How to Create a New User in Raspberry Pi OS
Older versions of Raspberry Pi OS used to have standard user credentials by default. Although the newer version asks you to create a custom username and password during installation, you may need to create more users down the road to meet additional requirements.
You can do this easily using Linux commands, and since Raspberry Pi OS is a flavor of Linux, the same commands apply to other distros as well.
Create a New User in Raspberry Pi OS
You can use both useradd and adduser to create a new user on Linux; the commands are slightly different though. useradd is a low-level command and works with all Linux distributions, whereas adduser is high-level command and works with fewer distributions. Both commands work fine on Raspberry Pi OS.
Use this command to create a user named vishnu using useradd:
sudo useradd vishnu
However, the command does not create a home directory for the new user. This is how you would create system users that do not need a home directory. Also, you have to set the password for the new user using:
sudo passwd vishnu
In contrast, the adduser command asks you to set the password at the time of creating the user.
sudo adduser vishnu
Also, it creates a home directory with the name of the user. You can check it with:
Create a New User With a Specific ID
New users get the next available UID by default. Sometimes it is desirable to create a new user with a custom UID. You can do this by using:
sudo useradd -u 2200 vishnu
-u specifies UID, 2200 in this case. Once the new user is created, you can check with the id command, which shows UID as well as the groups a user belongs to.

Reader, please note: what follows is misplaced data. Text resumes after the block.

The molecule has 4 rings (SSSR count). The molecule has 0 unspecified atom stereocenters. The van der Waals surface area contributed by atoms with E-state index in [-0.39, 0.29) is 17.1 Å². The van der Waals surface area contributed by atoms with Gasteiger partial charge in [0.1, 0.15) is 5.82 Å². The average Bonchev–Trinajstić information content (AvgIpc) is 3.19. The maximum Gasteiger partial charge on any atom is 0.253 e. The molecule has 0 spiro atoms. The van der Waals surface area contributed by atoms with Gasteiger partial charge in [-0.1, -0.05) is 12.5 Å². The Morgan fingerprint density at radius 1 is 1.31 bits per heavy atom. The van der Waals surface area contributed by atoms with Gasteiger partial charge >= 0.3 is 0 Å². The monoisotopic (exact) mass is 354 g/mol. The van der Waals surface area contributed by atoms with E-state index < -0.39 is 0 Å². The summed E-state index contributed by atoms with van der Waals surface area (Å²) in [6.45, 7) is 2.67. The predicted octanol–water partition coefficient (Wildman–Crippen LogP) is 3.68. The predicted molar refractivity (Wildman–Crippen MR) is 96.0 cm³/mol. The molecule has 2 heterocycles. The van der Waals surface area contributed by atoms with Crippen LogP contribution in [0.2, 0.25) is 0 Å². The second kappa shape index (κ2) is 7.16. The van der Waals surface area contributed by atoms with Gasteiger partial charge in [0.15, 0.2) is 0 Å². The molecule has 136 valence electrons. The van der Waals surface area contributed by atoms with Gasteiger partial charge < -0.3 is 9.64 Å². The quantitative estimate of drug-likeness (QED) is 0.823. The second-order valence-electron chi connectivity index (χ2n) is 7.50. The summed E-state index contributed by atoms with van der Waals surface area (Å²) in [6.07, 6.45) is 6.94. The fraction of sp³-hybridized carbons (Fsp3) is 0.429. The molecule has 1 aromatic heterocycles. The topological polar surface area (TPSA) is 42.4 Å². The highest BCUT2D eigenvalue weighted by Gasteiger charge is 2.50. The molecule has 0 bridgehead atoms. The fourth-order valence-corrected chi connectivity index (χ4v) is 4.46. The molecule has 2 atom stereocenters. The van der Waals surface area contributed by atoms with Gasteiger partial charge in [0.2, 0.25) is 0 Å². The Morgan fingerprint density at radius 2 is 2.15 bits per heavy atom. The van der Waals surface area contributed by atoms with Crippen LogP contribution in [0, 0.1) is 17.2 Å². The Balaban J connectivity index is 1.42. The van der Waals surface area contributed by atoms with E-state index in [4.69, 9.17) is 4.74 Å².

How to Create a New User With a Custom Home Directory
If you want a custom name for your home directory, you can use the command:
sudo useradd -m -d /home/mychoice vishnuhome
-m specifies that the home directory must be created and -d specifies the location of the directory.
Give the New User the Right Privileges
You created a new user, but it’s a standard user and does not belong to the groups that the default user of the Raspberry Pi does. Without being a member of those groups, the new user cannot administer the system and manage situations where elevated privileges are required. For example:
- Upgrading the system would require sudo privileges
- Connecting to new Wi-Fi networks using the network manager would require the user to be in the netdev group
To add the new user to the sudo group, run:
sudo usermod -a -G sudo vishnu
…where -a specifies add and -G specifies group.
To add the new user to all the groups as the default user, first list the groups of the default user with:
Then, add the new user to those groups with:
sudo usermod -a -G comma,separated,group,names vishnu
Delete Unwanted Users on Raspberry Pi OS
On Raspberry Pi OS, you need to delete the default user pi if it’s not essential. This is for security reasons. If you’ve enabled SSH on the Raspberry Pi with the default username pi, it is vulnerable to brute force hacking unless it is protected by a rate limiter application like Fail2Ban.
On Raspbian, which is an older version of the OS, it is almost mandatory to delete the user pi when SSH is enabled because the default username and password are preset.
To delete the default user, you must log in as a different user. To do that, you need to disable Auto login first.
Now login as another user who has sudo privileges and delete the required user using:
sudo userdel tom
If you want to remove the user’s home directory as well, use:
sudo userdel -r jill
…where -r is for removing the home directory.
You can also use the deluser command to do the same; the arguments are different though.
sudo deluser --remove-home jack
Creating New Users Using Commands Is Easier Than You Think
Commands are what make Linux special; they give you far more flexibility to specify the exact instructions.
Often, GUI cannot accommodate all the elaborate functions that commands can do. Learning commands is like talking to the computer in its native language, and it is easy.